Shalini Singh is a Delhi-based journalist, who will be studying journalism innovation as a Nieman fellow at Harvard University for the year 2017-18.
Earlier this year, she was chosen as one among the six international writers for Will The Flower Slip Through The Asphalt: Writers Respond To Capitalist Climate Change, a book of essays in response to international author-activist Naomi Klein’s 2016 lecture, ‘Let Them Drown: The Violence of Othering in a Warming World’, with an afterword by author Amitav Ghosh, edited by historian Vijay Prashad and published by LeftWord Books.
Till recently, Shalini wrote full-time for The Week newsmagazine, covering gender issues, culture (cinema and theatre reviews) and social trends. Prior to this, she worked with the Hindustan Times (HT) newspaper from 2008 to 2013, where her work under two environment fellowships, based in the states of Goa and Odisha, won her major awards in India. In 2012, she spent three months in South Korea with nine other international journalists on a press fellowship covering the presidential elections for HT.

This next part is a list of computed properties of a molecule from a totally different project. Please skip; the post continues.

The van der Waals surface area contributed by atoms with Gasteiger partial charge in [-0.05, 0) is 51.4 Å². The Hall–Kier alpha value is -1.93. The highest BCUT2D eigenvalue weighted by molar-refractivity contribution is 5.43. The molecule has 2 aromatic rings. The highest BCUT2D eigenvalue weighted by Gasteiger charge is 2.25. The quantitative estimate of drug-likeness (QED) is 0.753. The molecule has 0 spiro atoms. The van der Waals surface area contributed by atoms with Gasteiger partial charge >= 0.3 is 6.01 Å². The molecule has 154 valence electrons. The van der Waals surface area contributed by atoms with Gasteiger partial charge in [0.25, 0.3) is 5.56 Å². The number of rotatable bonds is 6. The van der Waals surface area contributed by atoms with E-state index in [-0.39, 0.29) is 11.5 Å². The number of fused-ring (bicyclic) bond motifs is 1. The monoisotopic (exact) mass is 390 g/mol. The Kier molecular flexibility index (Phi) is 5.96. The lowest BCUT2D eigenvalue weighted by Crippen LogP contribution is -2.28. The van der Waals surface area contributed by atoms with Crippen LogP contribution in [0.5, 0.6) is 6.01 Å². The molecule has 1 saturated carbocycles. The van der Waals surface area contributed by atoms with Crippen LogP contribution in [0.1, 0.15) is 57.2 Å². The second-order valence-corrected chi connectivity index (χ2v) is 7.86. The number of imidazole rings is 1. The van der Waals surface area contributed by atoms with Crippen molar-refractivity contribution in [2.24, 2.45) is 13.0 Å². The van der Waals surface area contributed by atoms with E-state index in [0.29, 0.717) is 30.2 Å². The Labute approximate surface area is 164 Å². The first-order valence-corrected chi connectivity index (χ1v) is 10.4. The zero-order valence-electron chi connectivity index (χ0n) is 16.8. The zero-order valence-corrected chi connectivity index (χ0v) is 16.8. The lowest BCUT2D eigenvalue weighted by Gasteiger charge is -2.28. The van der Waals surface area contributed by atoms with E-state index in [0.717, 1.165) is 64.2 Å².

Shalini is a founding trustee at the People’s Archive of Rural India (PARI), an ‘online repository of everyday lives of everyday people’, which was started by eminent journalist Palagummi Sainath in 2014. Expanding the possibilities of this digital archive will be her focus at the upcoming Harvard stint.
She has taught introduction to journalism as visiting faculty at Ashoka University this year, and been a participant in a national consultation to help refine gender-sensitive guidelines for women in media in south Asia, developed in 2016 by UNESCO and the South Asia Women’s Network held in Delhi.
In 2013, Shalini was described by the Elle magazine as ‘a headliner, one of journalism’s new guard that asks difficult questions, risks life and limb, and will stop at nothing for the truth.
Shalini would mentor those aspiring to build careers in journalism at Network Capital.